T-Mobile Raises Subscriber Forecast Amid Price War, M&A Talk

(Bloomberg) -
T-Mobile, T-Mobile subscribers

T-Mobile US Inc.’s popularity among wireless consumers continued as the fastest-growing mobile carrier exceeded subscriber estimates and again raised its forecast for customer growth this year.

T-Mobile expects to add 3 million to 3.6 million customers this year, up from an April forecast of 2.8 million to 3.5 million, the Bellevue, Washington-based carrier said in a statement Wednesday. The company raised its profit outlook for 2017, suggesting that promotions, price cuts and giveaways needed to attract new customers aren’t hurting the bottom line.

The results show T-Mobile emerging as a winner in an industry price war that has every major competitor offering phone discounts and unlimited data plans. The company’s ability to take market share from rivals has put it at the center of consolidation talks, including preliminary discussions with Sprint.

“While we continue to believe the stock will be driven by M&A-related stories and events that add near-term risk, the company is showing it can continue to be successful on a standalone basis while it waits to see what ultimately happens,” Colby Synesael, an analyst at Cowen & Co., wrote in a note Thursday.

In trading Thursday, T-Mobile US shares dropped 85 cents, or 1.4 percent, to $61.12. Deutsche Telekom, the German telecom giant that owns about 64 percent of T-Mobile, rose 1 percent in Frankfurt. The Bonn-based company will report second-quarter earnings on Aug. 3.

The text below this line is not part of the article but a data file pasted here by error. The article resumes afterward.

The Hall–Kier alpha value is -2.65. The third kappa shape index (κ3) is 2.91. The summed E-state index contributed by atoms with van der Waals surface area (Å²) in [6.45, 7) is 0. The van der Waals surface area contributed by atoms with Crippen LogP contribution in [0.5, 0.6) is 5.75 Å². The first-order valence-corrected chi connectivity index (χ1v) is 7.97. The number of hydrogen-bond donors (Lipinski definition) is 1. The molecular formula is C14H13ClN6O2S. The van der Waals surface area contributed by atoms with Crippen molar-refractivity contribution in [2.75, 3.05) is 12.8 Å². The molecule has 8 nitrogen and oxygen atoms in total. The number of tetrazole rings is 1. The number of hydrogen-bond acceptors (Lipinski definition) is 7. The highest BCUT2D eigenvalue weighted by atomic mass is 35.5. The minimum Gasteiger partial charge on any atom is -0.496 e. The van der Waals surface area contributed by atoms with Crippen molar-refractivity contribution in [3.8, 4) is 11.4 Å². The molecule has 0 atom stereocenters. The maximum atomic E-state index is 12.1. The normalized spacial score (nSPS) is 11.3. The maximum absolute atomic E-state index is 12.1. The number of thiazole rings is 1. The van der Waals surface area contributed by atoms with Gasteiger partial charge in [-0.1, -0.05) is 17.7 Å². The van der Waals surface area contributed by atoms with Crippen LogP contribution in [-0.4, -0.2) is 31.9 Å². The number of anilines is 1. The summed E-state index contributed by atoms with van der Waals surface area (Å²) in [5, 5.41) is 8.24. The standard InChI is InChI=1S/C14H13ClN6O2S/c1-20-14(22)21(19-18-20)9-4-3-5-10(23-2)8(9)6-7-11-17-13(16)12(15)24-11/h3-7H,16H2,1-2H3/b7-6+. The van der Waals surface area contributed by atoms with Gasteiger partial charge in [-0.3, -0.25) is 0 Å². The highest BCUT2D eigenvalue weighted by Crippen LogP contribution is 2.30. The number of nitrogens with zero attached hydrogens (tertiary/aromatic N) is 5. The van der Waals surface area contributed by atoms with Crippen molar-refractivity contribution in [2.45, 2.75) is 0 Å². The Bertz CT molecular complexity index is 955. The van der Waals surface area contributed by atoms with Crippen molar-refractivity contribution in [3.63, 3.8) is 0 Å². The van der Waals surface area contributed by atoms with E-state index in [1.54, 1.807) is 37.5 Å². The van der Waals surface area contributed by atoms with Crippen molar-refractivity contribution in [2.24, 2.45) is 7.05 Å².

T-Mobile signed 817,000 new customers in the second quarter, more than the 731,250 analysts were expecting. Earnings more than doubled to 67 cents a share, shattering the 36-cent average estimate of analysts.

Even with the higher forecast, the company is unlikely to match its 4.1 million subscriber additions from 2016. Sprint, which trails T-Mobile in wireless customers, has introduced even more aggressive promotions, including a full year of free, unlimited data. Bigger rivals AT&T and Verizon have followed T-Mobile in offering unlimited data plans.

The pace of new customers coming in compared with those going out, or porting ratio, has slowed to 1.38-to-1 from 1.43-to-1 a year earlier. That rate is more than 1.3 so far this quarter, Chief Executive Officer John Legere said on an earnings call.

“I remember way back when we were at 0.3, and at one point at 3.3. Porting is a long-term game, but anything over 1 means you are winning. I’m happy with the porting numbers,” Legere said in an interview Wednesday.

Legere declined to comment on whether T-Mobile is in deal talks with any specific companies.

T-Mobile and Sprint have both said that a merger would help them better compete with AT&T and Verizon in offering the next generation of wireless-data services. But discussions between those two companies have been on hold while Sprint explores potential wireless partnerships with Comcast and Charter Communications.

T-Mobile’s average prices for phone service slipped slightly from a year ago, with new services making up for some of the discounts. Phone customers paid $47.01, down 10 cents from a year earlier.